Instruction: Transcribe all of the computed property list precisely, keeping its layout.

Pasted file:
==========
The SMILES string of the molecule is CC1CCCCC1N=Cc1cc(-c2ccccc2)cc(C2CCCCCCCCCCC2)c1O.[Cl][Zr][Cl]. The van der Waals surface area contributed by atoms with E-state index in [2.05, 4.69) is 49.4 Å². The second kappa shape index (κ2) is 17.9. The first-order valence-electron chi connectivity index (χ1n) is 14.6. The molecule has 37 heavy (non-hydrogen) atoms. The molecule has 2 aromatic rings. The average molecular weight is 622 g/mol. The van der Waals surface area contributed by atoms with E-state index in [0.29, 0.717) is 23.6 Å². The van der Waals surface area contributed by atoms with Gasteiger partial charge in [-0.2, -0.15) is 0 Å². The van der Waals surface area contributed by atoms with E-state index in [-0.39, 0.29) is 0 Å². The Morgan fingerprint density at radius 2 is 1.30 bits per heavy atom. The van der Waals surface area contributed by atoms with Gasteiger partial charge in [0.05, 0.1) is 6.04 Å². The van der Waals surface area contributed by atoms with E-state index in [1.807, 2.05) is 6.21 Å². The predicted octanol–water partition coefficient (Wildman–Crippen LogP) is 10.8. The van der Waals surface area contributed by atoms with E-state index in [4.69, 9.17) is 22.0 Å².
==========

The SMILES string of the molecule is CC1CCCCC1N=Cc1cc(-c2ccccc2)cc(C2CCCCCCCCCCC2)c1O.[Cl][Zr][Cl]. The van der Waals surface area contributed by atoms with E-state index in [2.05, 4.69) is 49.4 Å². The second kappa shape index (κ2) is 17.9. The first-order valence-electron chi connectivity index (χ1n) is 14.6. The molecule has 37 heavy (non-hydrogen) atoms. The molecule has 2 aromatic rings. The average molecular weight is 622 g/mol. The van der Waals surface area contributed by atoms with E-state index in [0.29, 0.717) is 23.6 Å². The van der Waals surface area contributed by atoms with Gasteiger partial charge in [-0.2, -0.15) is 0 Å². The van der Waals surface area contributed by atoms with E-state index in [-0.39, 0.29) is 0 Å². The Morgan fingerprint density at radius 2 is 1.30 bits per heavy atom. The van der Waals surface area contributed by atoms with Gasteiger partial charge in [0.05, 0.1) is 6.04 Å². The van der Waals surface area contributed by atoms with E-state index in [1.807, 2.05) is 6.21 Å². The predicted octanol–water partition coefficient (Wildman–Crippen LogP) is 10.8. The van der Waals surface area contributed by atoms with E-state index in [4.69, 9.17) is 22.0 Å².